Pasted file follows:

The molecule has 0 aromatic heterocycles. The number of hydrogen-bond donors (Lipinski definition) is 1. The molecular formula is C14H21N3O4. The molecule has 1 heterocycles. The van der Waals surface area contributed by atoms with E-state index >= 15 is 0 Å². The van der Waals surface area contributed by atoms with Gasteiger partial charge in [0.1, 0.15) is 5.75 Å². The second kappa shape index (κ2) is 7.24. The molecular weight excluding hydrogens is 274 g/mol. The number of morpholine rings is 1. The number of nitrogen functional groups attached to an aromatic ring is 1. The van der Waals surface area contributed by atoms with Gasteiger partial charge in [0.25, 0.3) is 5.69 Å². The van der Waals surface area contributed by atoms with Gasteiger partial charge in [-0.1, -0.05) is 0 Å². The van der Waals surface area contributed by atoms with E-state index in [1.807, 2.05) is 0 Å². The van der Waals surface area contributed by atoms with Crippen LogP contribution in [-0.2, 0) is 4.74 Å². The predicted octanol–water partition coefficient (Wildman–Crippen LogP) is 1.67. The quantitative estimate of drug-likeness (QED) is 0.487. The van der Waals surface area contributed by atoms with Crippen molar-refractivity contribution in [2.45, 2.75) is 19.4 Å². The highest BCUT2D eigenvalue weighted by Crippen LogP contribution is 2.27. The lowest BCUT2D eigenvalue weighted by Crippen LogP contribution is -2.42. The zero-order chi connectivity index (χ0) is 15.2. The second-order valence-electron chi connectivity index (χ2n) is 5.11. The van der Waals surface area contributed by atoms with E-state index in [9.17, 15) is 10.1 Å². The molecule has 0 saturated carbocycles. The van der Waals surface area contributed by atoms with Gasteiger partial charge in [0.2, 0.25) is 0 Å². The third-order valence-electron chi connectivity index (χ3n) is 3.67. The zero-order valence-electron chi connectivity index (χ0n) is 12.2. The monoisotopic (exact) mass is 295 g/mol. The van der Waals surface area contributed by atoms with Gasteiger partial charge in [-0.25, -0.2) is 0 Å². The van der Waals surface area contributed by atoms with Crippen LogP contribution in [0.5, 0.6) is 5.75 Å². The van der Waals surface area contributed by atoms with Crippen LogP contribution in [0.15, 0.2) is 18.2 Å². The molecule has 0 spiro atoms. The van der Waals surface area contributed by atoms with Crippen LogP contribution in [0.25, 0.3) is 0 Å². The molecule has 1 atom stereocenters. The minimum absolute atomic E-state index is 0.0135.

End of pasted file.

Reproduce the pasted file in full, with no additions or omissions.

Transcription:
The molecule has 0 aromatic heterocycles. The number of hydrogen-bond donors (Lipinski definition) is 1. The molecular formula is C14H21N3O4. The molecule has 1 heterocycles. The van der Waals surface area contributed by atoms with E-state index >= 15 is 0 Å². The van der Waals surface area contributed by atoms with Gasteiger partial charge in [0.1, 0.15) is 5.75 Å². The second kappa shape index (κ2) is 7.24. The molecular weight excluding hydrogens is 274 g/mol. The number of morpholine rings is 1. The number of nitrogen functional groups attached to an aromatic ring is 1. The van der Waals surface area contributed by atoms with Gasteiger partial charge in [0.25, 0.3) is 5.69 Å². The van der Waals surface area contributed by atoms with Gasteiger partial charge in [-0.1, -0.05) is 0 Å². The van der Waals surface area contributed by atoms with E-state index in [1.807, 2.05) is 0 Å². The van der Waals surface area contributed by atoms with Crippen LogP contribution in [-0.2, 0) is 4.74 Å². The predicted octanol–water partition coefficient (Wildman–Crippen LogP) is 1.67. The quantitative estimate of drug-likeness (QED) is 0.487. The van der Waals surface area contributed by atoms with Crippen molar-refractivity contribution in [2.45, 2.75) is 19.4 Å². The highest BCUT2D eigenvalue weighted by Crippen LogP contribution is 2.27. The lowest BCUT2D eigenvalue weighted by Crippen LogP contribution is -2.42. The zero-order chi connectivity index (χ0) is 15.2. The second-order valence-electron chi connectivity index (χ2n) is 5.11. The van der Waals surface area contributed by atoms with E-state index in [9.17, 15) is 10.1 Å². The molecule has 0 saturated carbocycles. The van der Waals surface area contributed by atoms with Gasteiger partial charge in [0.2, 0.25) is 0 Å². The third-order valence-electron chi connectivity index (χ3n) is 3.67. The zero-order valence-electron chi connectivity index (χ0n) is 12.2. The monoisotopic (exact) mass is 295 g/mol. The van der Waals surface area contributed by atoms with Gasteiger partial charge in [-0.25, -0.2) is 0 Å². The van der Waals surface area contributed by atoms with Crippen LogP contribution in [0.5, 0.6) is 5.75 Å². The van der Waals surface area contributed by atoms with Crippen LogP contribution in [0.15, 0.2) is 18.2 Å². The molecule has 0 spiro atoms. The van der Waals surface area contributed by atoms with Crippen LogP contribution in [0.25, 0.3) is 0 Å². The molecule has 1 atom stereocenters. The minimum absolute atomic E-state index is 0.0135.